by Stew Glick

I urge you to answer the highest calling of your heart and stand up for what you truly believe.

John Lewis, from his final words shortly before his death, as printed in the New York Times, July 30th, 2020. A beautiful, moving piece, well worth reading.

What is the “highest calling” of my heart? What do I see to be so, and not just “believe”? That separation is an illusion. That when I look at you with clear eyes I am seeing myself. When I listen to you with clear ears, I am hearing myself. When there is clarity in a moment of in-touchness with what is here, this present moment, there is no “me” and “you” and no sense of separation from the universe. The question “who am I?” is answered in the tweeting of birdsong, the swaying of trees in the wind, fresh air on the face, the glistening of early morning dew, the barking of a dog. It is answered in seeing clearly the person right next to me, freshly, just as they are. In this spirit, the question “who am I?” is not “my” question, but rather, it’s the question the entire universe is asking. And it is answered in being with what is here, in being present to this moment, fully. In being aware of what gets in the way – the resistances, the fears – not by moving away but by opening up to whatever presents itself. Seeing right here, in oneself, the prejudices, subtle and gross, that are a part of our conditioning. What I “believe”, what is seen here, is that when there is light shed on how we actually are, then there is the possibility for change to occur; the seeing itself is already change. Maybe it’s the most radical of actions, this seeing, awaring. Because when it happens, there is the possibility that ones’ preconditioned ideas, images, and beliefs about oneself and one another can be – at least for the moment – seen through and dissolved. And with that, comes the possibility for a real, true, intimate relationship with each other. A relationship with love and understanding.

If one is so moved, we may find ourselves at a march for a cause that we take to heart and wish to support. Or maybe we make donations, or actively engage with organizations that are at the front lines in fighting for a cause we believe in; or maybe even put our own bodies on the line. Recently I participated with Lisa and some of her co-workers in 8 minutes and 46 seconds of kneeling in silence in honor of George Floyd and Black Lives Matter. I was surprised at how moved I was. Maybe it was the shared silence, or that people were taking time out of their busy schedules to be together, or maybe it was a moment of empathy for someone losing their life so mercilessly in a moment when someone – in this case a police officer – could not see him clearly; not as “the other” to be feared, but as himself. Yet this is the world we live in. Does it have to be this way?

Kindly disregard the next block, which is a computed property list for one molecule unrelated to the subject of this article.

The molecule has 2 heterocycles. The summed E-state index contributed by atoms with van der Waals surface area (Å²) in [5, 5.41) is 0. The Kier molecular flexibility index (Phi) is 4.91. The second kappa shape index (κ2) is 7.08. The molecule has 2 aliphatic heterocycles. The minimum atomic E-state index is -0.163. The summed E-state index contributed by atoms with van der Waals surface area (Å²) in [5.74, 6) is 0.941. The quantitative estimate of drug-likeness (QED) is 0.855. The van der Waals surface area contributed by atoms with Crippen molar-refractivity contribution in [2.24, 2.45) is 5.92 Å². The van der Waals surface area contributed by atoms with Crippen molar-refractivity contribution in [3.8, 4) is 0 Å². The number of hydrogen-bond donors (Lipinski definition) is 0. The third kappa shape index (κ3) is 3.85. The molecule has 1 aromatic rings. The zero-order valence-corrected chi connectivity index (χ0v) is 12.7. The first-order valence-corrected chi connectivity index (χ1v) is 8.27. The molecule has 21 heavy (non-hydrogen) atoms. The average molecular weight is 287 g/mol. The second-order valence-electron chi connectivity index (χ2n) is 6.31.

Krishnamurti would say “the first step is the last step” towards what he referred to as “self-knowledge”. Wherever we find ourselves, whether in a meditation center engaged in dialogue about whatever is at hand, or at our work place, or with family or friends, is it possible for there to be some spark of interest to be more fully aware of what is going on? Noticing the defensiveness, wanting to get ones’ way and not really seeing or hearing the so-called “others”. The sorrow of this world may manifest right here in this feeling of separation. What is also seen here is the possibility of waking up from this sense of separation and all that comes from it. This is not just what I “truly believe”, this is what is seen here as being so: the possibility of waking up from the illusion of separation, and with that, the arising of a love and affection from who knows where?